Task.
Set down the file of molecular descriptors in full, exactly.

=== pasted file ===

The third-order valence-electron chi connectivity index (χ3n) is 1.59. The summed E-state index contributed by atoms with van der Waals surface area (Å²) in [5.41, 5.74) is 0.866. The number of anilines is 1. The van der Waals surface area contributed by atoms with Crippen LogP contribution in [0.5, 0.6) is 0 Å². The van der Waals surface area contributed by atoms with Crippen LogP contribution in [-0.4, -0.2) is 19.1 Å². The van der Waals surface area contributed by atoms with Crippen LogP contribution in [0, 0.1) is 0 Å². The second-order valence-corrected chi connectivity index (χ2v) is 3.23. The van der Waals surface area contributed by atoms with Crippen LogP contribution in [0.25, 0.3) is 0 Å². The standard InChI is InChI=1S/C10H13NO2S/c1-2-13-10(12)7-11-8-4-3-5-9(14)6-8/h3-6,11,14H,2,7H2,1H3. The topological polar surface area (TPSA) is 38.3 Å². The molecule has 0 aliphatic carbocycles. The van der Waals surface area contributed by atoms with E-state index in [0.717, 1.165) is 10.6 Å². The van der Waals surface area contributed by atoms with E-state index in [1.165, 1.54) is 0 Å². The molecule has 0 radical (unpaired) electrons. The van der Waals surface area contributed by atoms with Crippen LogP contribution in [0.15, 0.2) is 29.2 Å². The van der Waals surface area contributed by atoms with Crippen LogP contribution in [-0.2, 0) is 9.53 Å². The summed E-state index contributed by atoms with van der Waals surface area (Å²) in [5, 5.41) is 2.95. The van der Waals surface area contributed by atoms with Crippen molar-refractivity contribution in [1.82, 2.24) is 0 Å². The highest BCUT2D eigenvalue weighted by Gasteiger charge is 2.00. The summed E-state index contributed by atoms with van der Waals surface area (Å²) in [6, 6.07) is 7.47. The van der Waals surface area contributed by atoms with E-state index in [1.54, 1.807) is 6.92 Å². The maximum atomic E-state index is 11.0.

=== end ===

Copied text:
The third-order valence-electron chi connectivity index (χ3n) is 1.59. The summed E-state index contributed by atoms with van der Waals surface area (Å²) in [5.41, 5.74) is 0.866. The number of anilines is 1. The van der Waals surface area contributed by atoms with Crippen LogP contribution in [0.5, 0.6) is 0 Å². The van der Waals surface area contributed by atoms with Crippen LogP contribution in [-0.4, -0.2) is 19.1 Å². The van der Waals surface area contributed by atoms with Crippen LogP contribution in [0, 0.1) is 0 Å². The second-order valence-corrected chi connectivity index (χ2v) is 3.23. The van der Waals surface area contributed by atoms with Crippen LogP contribution in [0.25, 0.3) is 0 Å². The standard InChI is InChI=1S/C10H13NO2S/c1-2-13-10(12)7-11-8-4-3-5-9(14)6-8/h3-6,11,14H,2,7H2,1H3. The topological polar surface area (TPSA) is 38.3 Å². The molecule has 0 aliphatic carbocycles. The van der Waals surface area contributed by atoms with E-state index in [0.717, 1.165) is 10.6 Å². The van der Waals surface area contributed by atoms with E-state index in [1.165, 1.54) is 0 Å². The molecule has 0 radical (unpaired) electrons. The van der Waals surface area contributed by atoms with Crippen LogP contribution in [0.15, 0.2) is 29.2 Å². The van der Waals surface area contributed by atoms with Crippen LogP contribution in [-0.2, 0) is 9.53 Å². The summed E-state index contributed by atoms with van der Waals surface area (Å²) in [5, 5.41) is 2.95. The van der Waals surface area contributed by atoms with Crippen molar-refractivity contribution in [1.82, 2.24) is 0 Å². The highest BCUT2D eigenvalue weighted by Gasteiger charge is 2.00. The summed E-state index contributed by atoms with van der Waals surface area (Å²) in [6, 6.07) is 7.47. The van der Waals surface area contributed by atoms with E-state index in [1.54, 1.807) is 6.92 Å². The maximum atomic E-state index is 11.0.